Forecasting risk attitudes: An experimental study using actual and forecast gamble choices

Catherine Eckel, Philip Grossman

Research output: Contribution to journalArticleResearchpeer-review

Abstract

We develop and evaluate a simple gamble-choice task to measure attitudes toward risk, and apply this measure to examine differences in risk attitudes of male and female university students. In addition, we examine stereotyping by asking whether a person s sex is read as a signal of risk preference. Subjects choose which of five 50/50 gambles they wish to play. The gambles include one sure thing; the remaining four increase (linearly) in expected payoff and risk. Each subject also is asked to guess which of the five gambles each of the other subjects chose, and is paid for correct guesses. The experiment is conducted under three different frames: an abstract frame where the two highest-payoff gambles carry the possibility of losses, an abstract frame with no losses, and an investment frame that mirrors the payoff structure of the former. We find that women are significantly more risk averse than men in all three settings, and predictions of both women and men tend to confirm this difference. While average guesses reflect the average difference in choices, only 27 percent of guesses are accurate, which is slightly higher than chance.
Original languageEnglish
Pages (from-to)1 - 17
Number of pages17
JournalJournal of Economic Behavior and Organization
Volume68
Issue number1
DOIs
Publication statusPublished - 2008
Externally publishedYes

Cite this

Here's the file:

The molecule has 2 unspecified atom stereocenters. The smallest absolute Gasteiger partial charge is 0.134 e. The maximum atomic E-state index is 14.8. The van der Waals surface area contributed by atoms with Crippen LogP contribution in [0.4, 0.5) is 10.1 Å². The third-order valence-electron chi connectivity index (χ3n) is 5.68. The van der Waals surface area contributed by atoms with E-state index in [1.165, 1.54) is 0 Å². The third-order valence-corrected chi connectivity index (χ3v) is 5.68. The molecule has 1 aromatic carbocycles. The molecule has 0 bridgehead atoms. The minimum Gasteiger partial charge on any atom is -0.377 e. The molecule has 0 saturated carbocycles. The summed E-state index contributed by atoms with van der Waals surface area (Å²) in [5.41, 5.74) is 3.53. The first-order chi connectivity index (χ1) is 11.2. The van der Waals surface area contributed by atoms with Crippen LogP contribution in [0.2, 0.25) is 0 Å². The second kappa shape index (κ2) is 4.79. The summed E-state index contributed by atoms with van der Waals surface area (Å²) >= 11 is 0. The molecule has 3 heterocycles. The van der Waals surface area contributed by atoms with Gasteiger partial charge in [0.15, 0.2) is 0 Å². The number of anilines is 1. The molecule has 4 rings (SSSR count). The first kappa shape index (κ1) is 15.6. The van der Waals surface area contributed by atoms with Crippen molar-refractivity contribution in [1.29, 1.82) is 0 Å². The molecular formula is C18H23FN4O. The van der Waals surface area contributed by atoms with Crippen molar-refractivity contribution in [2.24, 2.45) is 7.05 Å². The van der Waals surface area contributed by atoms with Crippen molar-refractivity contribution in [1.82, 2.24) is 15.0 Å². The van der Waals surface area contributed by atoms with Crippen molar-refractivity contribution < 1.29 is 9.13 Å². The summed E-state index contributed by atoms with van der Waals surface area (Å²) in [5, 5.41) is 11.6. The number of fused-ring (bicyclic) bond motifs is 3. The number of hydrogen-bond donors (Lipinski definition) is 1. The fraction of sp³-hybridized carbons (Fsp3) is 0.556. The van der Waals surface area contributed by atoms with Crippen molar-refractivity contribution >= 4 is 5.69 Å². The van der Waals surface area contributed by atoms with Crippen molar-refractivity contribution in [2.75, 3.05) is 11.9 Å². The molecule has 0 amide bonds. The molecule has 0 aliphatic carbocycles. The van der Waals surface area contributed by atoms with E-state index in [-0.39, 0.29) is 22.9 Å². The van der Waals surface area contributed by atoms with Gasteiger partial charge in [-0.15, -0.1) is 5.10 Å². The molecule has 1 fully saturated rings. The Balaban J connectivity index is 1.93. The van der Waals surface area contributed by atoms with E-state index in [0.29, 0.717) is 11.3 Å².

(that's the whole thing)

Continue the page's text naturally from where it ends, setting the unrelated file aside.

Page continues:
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Forecasting risk attitudes: An experimental study using actual and forecast gamble choices. / Eckel, Catherine; Grossman, Philip.

In: Journal of Economic Behavior and Organization, Vol. 68, No. 1, 2008, p. 1 - 17.

Research output: Contribution to journalArticleResearchpeer-review

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AU - Eckel, Catherine

AU - Grossman, Philip

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AB - We develop and evaluate a simple gamble-choice task to measure attitudes toward risk, and apply this measure to examine differences in risk attitudes of male and female university students. In addition, we examine stereotyping by asking whether a person s sex is read as a signal of risk preference. Subjects choose which of five 50/50 gambles they wish to play. The gambles include one sure thing; the remaining four increase (linearly) in expected payoff and risk. Each subject also is asked to guess which of the five gambles each of the other subjects chose, and is paid for correct guesses. The experiment is conducted under three different frames: an abstract frame where the two highest-payoff gambles carry the possibility of losses, an abstract frame with no losses, and an investment frame that mirrors the payoff structure of the former. We find that women are significantly more risk averse than men in all three settings, and predictions of both women and men tend to confirm this difference. While average guesses reflect the average difference in choices, only 27 percent of guesses are accurate, which is slightly higher than chance.

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